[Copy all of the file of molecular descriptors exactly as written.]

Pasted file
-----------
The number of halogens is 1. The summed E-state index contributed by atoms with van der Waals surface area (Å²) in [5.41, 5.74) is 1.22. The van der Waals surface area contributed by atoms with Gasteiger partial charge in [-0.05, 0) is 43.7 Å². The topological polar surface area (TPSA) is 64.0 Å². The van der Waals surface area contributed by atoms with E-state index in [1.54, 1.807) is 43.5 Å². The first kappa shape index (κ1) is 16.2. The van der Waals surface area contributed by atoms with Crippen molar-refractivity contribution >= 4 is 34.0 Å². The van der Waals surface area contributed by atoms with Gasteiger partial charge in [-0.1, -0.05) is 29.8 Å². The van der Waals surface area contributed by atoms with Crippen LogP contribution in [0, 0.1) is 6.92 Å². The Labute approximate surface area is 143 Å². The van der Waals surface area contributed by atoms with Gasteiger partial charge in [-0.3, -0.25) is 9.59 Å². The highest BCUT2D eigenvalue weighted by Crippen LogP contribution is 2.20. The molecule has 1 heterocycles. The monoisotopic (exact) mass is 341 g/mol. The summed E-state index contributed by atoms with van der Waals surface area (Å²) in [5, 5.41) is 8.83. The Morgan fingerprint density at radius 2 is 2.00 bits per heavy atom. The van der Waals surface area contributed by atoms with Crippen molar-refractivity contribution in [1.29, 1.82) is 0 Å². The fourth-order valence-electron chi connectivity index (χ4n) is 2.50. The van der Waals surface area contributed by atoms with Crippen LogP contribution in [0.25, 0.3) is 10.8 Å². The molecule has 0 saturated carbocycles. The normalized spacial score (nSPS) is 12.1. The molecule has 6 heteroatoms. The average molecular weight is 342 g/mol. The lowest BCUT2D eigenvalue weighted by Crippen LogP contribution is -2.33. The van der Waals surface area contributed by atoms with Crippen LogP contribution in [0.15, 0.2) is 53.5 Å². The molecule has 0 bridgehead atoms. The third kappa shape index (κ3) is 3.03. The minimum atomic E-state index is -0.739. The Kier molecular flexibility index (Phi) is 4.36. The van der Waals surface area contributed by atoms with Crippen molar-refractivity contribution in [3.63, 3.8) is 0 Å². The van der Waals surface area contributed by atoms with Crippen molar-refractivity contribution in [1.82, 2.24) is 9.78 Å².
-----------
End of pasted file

The number of halogens is 1. The summed E-state index contributed by atoms with van der Waals surface area (Å²) in [5.41, 5.74) is 1.22. The van der Waals surface area contributed by atoms with Gasteiger partial charge in [-0.05, 0) is 43.7 Å². The topological polar surface area (TPSA) is 64.0 Å². The van der Waals surface area contributed by atoms with E-state index in [1.54, 1.807) is 43.5 Å². The first kappa shape index (κ1) is 16.2. The van der Waals surface area contributed by atoms with Crippen molar-refractivity contribution >= 4 is 34.0 Å². The van der Waals surface area contributed by atoms with Gasteiger partial charge in [-0.1, -0.05) is 29.8 Å². The van der Waals surface area contributed by atoms with Crippen LogP contribution in [0, 0.1) is 6.92 Å². The Labute approximate surface area is 143 Å². The van der Waals surface area contributed by atoms with Gasteiger partial charge in [-0.3, -0.25) is 9.59 Å². The highest BCUT2D eigenvalue weighted by Crippen LogP contribution is 2.20. The molecule has 1 heterocycles. The monoisotopic (exact) mass is 341 g/mol. The summed E-state index contributed by atoms with van der Waals surface area (Å²) in [5, 5.41) is 8.83. The Morgan fingerprint density at radius 2 is 2.00 bits per heavy atom. The van der Waals surface area contributed by atoms with Crippen molar-refractivity contribution in [1.29, 1.82) is 0 Å². The fourth-order valence-electron chi connectivity index (χ4n) is 2.50. The van der Waals surface area contributed by atoms with Crippen LogP contribution in [0.25, 0.3) is 10.8 Å². The molecule has 0 saturated carbocycles. The normalized spacial score (nSPS) is 12.1. The molecule has 6 heteroatoms. The average molecular weight is 342 g/mol. The lowest BCUT2D eigenvalue weighted by Crippen LogP contribution is -2.33. The van der Waals surface area contributed by atoms with Crippen LogP contribution in [0.15, 0.2) is 53.5 Å². The molecule has 0 bridgehead atoms. The third kappa shape index (κ3) is 3.03. The minimum atomic E-state index is -0.739. The Kier molecular flexibility index (Phi) is 4.36. The van der Waals surface area contributed by atoms with Crippen molar-refractivity contribution in [3.63, 3.8) is 0 Å². The van der Waals surface area contributed by atoms with Crippen molar-refractivity contribution in [1.82, 2.24) is 9.78 Å².